There are many routes you can take to become a skipper for The Yacht Week. The nine steps below will help you to become not just a skipper for The Yacht Week, but a confident one at that.
1. Basic sailing experience
Budget: $0 - $500
Classic Sailing Virgins Education
Either through sailing with a friend, joining a local community sailing club or a university sailing club. Weekend races, beginner sailing courses, anything that gets you time on the water and on the winches.
Any time spent on a boat is beneficial here, whether it is on a sailing vacation (The Yacht Week included) or just on a lake near your home, on a dinghy. The more time spent here, the merrier.
2. Sailing Theory
Budget: $0 - $500
Jack takes Celine through the paces
This is usually classroom-based learning such as NauticEd Bareboat Charter Master, ASA 103/4, RYA Day Skipper, or online versions of this such as NauticEd.
During this course, you will be introduced to the fundamentals of navigation, weather and boat systems.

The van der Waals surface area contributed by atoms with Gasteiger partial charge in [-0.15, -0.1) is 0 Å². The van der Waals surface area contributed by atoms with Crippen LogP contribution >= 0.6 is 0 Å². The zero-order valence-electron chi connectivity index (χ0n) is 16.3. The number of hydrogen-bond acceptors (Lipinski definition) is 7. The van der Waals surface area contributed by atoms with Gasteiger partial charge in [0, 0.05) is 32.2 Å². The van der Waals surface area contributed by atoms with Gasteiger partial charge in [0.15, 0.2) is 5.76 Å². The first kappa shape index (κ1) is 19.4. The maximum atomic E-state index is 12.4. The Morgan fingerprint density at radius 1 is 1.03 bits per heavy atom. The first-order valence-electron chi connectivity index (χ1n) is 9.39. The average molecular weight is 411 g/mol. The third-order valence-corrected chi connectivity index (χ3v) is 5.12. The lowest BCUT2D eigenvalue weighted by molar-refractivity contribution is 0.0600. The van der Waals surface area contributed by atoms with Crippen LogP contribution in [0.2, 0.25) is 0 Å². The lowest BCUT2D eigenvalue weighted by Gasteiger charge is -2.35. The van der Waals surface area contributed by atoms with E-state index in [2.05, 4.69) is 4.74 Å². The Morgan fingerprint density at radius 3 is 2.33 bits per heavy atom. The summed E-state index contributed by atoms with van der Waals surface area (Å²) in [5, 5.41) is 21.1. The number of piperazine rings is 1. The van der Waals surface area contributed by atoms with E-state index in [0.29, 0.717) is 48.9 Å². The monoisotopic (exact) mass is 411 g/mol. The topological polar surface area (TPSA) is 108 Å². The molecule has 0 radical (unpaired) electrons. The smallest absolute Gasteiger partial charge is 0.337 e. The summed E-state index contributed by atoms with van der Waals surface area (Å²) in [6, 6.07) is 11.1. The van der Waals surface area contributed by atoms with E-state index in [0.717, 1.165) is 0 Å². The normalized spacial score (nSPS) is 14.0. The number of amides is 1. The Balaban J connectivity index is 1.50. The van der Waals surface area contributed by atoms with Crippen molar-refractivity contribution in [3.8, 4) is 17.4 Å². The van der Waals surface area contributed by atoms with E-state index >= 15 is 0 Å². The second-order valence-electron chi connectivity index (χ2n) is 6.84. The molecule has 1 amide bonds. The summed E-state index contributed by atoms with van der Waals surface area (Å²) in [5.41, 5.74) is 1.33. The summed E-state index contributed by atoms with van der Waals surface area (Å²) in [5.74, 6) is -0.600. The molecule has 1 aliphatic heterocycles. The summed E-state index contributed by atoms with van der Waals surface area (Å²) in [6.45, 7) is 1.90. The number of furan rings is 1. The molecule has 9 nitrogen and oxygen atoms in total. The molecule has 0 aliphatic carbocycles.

The cost of this is included in some intermediate courses such as those offered by Sailing Virgins, and costs $250 - $500 if undertaken separately.
3. Intermediate Sailing Course
Budget: $2,500 - $3,000
This is a 1-2 week duration, live-aboard sailing course where your instructor will impart to you the skills necessary to sail your own boat. Depending on the course you choose, this will count for your miles and variety of experience.
Some intermediate courses (such as the Sailing Virgins Island Adventure Course) will include extras like night passages and sailing between countries.
Sailing Virgins courses are designed for people in their 20s and 30s - Sailing Virgins is the only sailing school in the world to offer this. This makes the week much more social, athletic, and prepares you for some of the techniques assessed during The Skipper Academy.
4. Purchase Sailing Gear
Budget: $1,000 - $2,500
Image thanks Zhik
At this stage, you may look to purchase your own foulweather gear, deckvest, and Personal Locator Beacon. Ideally, you want to be self-reliant, as given you will be sailing on other people’s boats and across oceans, you cannot always vouch that their methods or equipment are up to speed.
You ultimately need to trust your gut before embarking on any long journey. We have known sailors to refuse getting on a boat due to either issues with the skipper or the boat itself. Regardless of boat or skipper issues, when you are on a night watch and it is blowing 40 knots in the middle of an ocean, it is a good feeling to know you have decent equipment.